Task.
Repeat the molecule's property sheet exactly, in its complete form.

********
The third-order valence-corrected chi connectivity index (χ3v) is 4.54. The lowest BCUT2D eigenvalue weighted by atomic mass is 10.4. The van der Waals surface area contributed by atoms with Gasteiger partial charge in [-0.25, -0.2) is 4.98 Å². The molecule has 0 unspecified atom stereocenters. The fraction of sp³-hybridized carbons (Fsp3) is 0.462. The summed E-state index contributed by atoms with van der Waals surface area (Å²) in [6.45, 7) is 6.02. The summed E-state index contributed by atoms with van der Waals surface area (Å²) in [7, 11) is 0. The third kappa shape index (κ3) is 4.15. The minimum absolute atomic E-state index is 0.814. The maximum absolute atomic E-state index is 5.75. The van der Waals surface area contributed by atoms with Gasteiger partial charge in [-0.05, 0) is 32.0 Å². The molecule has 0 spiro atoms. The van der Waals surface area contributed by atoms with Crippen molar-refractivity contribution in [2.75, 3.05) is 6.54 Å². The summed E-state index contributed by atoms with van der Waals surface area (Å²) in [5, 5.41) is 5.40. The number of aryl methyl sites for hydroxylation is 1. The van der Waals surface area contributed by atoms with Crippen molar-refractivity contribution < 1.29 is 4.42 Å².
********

The third-order valence-corrected chi connectivity index (χ3v) is 4.54. The lowest BCUT2D eigenvalue weighted by atomic mass is 10.4. The van der Waals surface area contributed by atoms with Gasteiger partial charge in [-0.25, -0.2) is 4.98 Å². The molecule has 0 unspecified atom stereocenters. The fraction of sp³-hybridized carbons (Fsp3) is 0.462. The summed E-state index contributed by atoms with van der Waals surface area (Å²) in [6.45, 7) is 6.02. The summed E-state index contributed by atoms with van der Waals surface area (Å²) in [7, 11) is 0. The third kappa shape index (κ3) is 4.15. The minimum absolute atomic E-state index is 0.814. The maximum absolute atomic E-state index is 5.75. The van der Waals surface area contributed by atoms with Gasteiger partial charge in [-0.05, 0) is 32.0 Å². The molecule has 0 spiro atoms. The van der Waals surface area contributed by atoms with Crippen molar-refractivity contribution in [2.75, 3.05) is 6.54 Å². The summed E-state index contributed by atoms with van der Waals surface area (Å²) in [5, 5.41) is 5.40. The number of aryl methyl sites for hydroxylation is 1. The van der Waals surface area contributed by atoms with Crippen molar-refractivity contribution < 1.29 is 4.42 Å².